They did it!

After outcry and organizing, the bill in the Washington State Senate that would jeopardize independent hairdressers and stylists is dead.

A sponsor of the bill, Senator Karen Keiser, released a statement this morning that read: “Thank you to everyone from across the state who have reached out to us in Olympia. I heard from hundreds of hairdressers who feared Senate Bill 5326 was a threat to their chosen profession. I want to be clear that it was never my intent to cause stress and anxiety to salon workers, much less jeopardize their livelihood."

The bill, in its original form, would have banned booth rentals, a business model that the hairdresser industry thrives on, especially in Washington. It is essentially an independent contractor model where stylists rent booths in salons and pay rent each month. Outrage followed. Keiser changed the bill but didn't kill it. The updated language still required these independent contractors to pay the same taxes—like unemployment tax—that commission-based salons pay to "even the playing field."

However, over 1,000 hairdressers flooded the public hearing for the bill in Olympia on Monday. The vast majority spoke out in opposition to the bill.

“As a legislator," Keiser's statement continued, "it is my responsibility to listen when people tell me something is wrong and to thoughtfully make sure any legislative proposal achieves its intended goals without causing unintended consequences. Thanks to your outreach, it was made clear that this bill fell short of those requirements. I will still work hard to promote fair employment practices and will be focusing my time on legislation regarding non-compete contracts.”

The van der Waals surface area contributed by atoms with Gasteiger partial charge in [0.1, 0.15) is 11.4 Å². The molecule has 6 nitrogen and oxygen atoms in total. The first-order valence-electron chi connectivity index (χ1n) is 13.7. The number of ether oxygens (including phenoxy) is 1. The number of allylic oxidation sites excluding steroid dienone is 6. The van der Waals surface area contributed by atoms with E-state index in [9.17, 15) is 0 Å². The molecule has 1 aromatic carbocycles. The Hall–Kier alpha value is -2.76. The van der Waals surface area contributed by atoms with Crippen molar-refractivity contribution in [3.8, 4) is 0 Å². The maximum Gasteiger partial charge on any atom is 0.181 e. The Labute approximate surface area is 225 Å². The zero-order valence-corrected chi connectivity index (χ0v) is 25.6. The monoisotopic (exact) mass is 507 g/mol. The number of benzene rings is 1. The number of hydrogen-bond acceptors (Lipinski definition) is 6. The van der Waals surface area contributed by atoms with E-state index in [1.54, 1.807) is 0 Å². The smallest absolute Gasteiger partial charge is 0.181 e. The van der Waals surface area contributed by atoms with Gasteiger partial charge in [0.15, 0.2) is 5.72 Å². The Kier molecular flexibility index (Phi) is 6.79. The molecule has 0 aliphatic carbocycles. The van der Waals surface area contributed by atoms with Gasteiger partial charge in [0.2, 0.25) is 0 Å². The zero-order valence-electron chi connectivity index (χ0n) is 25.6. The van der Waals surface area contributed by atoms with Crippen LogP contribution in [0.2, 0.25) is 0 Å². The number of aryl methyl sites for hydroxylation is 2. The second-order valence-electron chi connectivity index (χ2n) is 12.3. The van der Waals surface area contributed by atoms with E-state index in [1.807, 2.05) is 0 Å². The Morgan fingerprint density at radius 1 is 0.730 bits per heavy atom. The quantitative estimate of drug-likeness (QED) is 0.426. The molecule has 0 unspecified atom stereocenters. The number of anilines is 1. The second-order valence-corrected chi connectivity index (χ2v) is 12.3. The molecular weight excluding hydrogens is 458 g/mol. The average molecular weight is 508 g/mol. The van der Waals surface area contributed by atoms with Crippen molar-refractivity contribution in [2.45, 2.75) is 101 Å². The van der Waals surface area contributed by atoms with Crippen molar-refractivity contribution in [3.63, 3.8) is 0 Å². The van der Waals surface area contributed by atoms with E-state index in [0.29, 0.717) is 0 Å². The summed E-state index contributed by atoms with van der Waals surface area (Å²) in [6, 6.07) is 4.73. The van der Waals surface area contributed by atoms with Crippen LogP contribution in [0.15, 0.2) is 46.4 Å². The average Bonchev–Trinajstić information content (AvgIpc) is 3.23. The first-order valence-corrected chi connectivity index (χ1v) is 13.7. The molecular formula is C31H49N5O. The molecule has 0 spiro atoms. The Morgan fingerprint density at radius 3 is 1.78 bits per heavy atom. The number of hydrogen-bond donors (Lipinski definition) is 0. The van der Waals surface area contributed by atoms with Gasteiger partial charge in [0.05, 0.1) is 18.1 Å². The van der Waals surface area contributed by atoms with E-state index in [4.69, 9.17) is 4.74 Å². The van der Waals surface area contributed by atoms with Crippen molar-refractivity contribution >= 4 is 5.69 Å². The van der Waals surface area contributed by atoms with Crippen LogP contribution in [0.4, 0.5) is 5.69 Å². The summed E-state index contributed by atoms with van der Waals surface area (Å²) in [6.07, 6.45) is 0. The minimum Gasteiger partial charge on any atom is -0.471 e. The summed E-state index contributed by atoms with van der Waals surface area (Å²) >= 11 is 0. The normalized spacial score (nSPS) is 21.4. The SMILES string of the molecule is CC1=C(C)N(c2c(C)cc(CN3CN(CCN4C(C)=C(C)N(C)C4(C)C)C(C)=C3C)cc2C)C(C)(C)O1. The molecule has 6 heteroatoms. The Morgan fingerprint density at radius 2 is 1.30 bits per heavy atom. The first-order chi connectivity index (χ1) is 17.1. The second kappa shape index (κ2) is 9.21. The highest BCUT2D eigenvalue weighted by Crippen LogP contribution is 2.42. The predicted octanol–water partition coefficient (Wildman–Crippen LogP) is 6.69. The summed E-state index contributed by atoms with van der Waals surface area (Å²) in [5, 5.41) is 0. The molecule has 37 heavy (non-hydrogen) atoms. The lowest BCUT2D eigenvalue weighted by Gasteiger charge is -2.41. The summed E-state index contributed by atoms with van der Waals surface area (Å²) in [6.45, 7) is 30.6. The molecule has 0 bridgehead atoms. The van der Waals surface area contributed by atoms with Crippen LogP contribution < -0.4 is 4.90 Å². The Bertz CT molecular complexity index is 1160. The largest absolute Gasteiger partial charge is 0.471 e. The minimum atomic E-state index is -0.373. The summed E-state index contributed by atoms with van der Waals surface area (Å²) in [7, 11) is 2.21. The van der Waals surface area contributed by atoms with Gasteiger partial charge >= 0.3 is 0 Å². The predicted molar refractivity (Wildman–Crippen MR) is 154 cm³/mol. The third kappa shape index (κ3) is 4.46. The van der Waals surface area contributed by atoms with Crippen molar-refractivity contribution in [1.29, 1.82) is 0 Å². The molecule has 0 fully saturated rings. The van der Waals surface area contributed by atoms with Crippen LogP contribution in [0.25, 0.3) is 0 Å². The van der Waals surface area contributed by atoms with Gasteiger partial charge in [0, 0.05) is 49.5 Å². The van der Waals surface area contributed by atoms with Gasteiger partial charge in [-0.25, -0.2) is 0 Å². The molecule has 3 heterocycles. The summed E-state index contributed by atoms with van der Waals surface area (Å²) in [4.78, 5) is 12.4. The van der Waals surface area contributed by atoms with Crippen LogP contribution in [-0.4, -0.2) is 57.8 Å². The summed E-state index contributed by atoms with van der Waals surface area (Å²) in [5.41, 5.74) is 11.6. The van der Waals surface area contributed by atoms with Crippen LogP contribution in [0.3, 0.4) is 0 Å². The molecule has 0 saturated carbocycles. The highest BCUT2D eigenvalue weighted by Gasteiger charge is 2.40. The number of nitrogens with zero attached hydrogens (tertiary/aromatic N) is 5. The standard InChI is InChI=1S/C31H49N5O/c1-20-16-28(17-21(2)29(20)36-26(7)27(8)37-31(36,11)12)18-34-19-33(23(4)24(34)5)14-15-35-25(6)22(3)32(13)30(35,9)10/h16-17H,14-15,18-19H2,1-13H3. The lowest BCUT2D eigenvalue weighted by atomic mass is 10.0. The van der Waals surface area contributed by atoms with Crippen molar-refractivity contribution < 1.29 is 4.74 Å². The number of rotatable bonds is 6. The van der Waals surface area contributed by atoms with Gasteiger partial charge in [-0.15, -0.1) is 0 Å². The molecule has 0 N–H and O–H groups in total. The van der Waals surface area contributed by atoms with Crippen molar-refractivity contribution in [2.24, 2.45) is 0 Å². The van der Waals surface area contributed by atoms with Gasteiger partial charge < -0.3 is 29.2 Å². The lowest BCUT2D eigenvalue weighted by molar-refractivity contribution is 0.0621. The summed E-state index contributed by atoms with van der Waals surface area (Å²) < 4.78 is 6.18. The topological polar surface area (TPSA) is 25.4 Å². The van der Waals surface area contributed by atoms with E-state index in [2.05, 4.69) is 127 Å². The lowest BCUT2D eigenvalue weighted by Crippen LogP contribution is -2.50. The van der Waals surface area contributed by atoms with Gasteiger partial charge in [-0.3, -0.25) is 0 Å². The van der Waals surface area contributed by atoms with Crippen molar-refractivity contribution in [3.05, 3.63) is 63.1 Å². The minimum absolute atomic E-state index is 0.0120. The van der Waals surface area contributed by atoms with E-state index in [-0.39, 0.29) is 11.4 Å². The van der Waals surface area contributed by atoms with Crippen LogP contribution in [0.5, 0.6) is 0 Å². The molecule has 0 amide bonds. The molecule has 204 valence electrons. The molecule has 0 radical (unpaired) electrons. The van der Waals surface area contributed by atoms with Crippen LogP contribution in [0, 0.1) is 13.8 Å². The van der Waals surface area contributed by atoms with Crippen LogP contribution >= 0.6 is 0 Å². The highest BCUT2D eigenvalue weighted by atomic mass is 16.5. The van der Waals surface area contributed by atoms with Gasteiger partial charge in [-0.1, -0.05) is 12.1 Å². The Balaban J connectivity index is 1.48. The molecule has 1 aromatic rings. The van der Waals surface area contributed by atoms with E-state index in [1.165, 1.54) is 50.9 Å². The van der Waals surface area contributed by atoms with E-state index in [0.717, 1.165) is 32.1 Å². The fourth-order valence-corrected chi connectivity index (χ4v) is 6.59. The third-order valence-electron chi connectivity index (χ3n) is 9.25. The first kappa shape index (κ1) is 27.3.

Susie Powers, a stylist in Seattle, expressed joy that the bill was defeated. But, she followed up a triumphant "woohoo" with a word of caution: "Now we watch for 1515 and 1513."

Those two additional bills will attempt to redefine independent contractors as a whole. The progress of those bills has the potential to dictate Powers's fate, as well as the fate of many workers in other industries.

"I am extremely proud of my industry," Powers told The Stranger. "I’m proud to be a hairdresser. It's great knowing my industry is going to stand behind each other no matter what. The government, on the other hand, I'm a little worried about."